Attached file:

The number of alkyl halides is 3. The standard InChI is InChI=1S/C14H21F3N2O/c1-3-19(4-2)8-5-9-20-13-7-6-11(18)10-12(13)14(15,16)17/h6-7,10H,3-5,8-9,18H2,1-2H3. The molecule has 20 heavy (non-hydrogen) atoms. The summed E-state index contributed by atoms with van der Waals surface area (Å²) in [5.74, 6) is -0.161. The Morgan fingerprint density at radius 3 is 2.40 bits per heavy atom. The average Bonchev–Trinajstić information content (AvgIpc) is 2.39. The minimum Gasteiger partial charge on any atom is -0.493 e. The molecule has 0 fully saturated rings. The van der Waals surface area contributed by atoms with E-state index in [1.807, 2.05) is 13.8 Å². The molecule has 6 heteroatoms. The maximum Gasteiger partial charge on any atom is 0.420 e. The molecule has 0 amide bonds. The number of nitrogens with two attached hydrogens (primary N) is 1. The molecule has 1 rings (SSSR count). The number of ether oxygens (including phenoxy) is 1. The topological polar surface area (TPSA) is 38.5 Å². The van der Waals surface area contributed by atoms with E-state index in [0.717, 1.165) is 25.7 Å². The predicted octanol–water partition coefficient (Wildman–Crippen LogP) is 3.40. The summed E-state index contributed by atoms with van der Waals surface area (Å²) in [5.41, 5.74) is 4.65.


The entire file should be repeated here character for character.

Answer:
The number of alkyl halides is 3. The standard InChI is InChI=1S/C14H21F3N2O/c1-3-19(4-2)8-5-9-20-13-7-6-11(18)10-12(13)14(15,16)17/h6-7,10H,3-5,8-9,18H2,1-2H3. The molecule has 20 heavy (non-hydrogen) atoms. The summed E-state index contributed by atoms with van der Waals surface area (Å²) in [5.74, 6) is -0.161. The Morgan fingerprint density at radius 3 is 2.40 bits per heavy atom. The average Bonchev–Trinajstić information content (AvgIpc) is 2.39. The minimum Gasteiger partial charge on any atom is -0.493 e. The molecule has 0 fully saturated rings. The van der Waals surface area contributed by atoms with E-state index in [1.807, 2.05) is 13.8 Å². The molecule has 6 heteroatoms. The maximum Gasteiger partial charge on any atom is 0.420 e. The molecule has 0 amide bonds. The number of nitrogens with two attached hydrogens (primary N) is 1. The molecule has 1 rings (SSSR count). The number of ether oxygens (including phenoxy) is 1. The topological polar surface area (TPSA) is 38.5 Å². The van der Waals surface area contributed by atoms with E-state index in [0.717, 1.165) is 25.7 Å². The predicted octanol–water partition coefficient (Wildman–Crippen LogP) is 3.40. The summed E-state index contributed by atoms with van der Waals surface area (Å²) in [5.41, 5.74) is 4.65.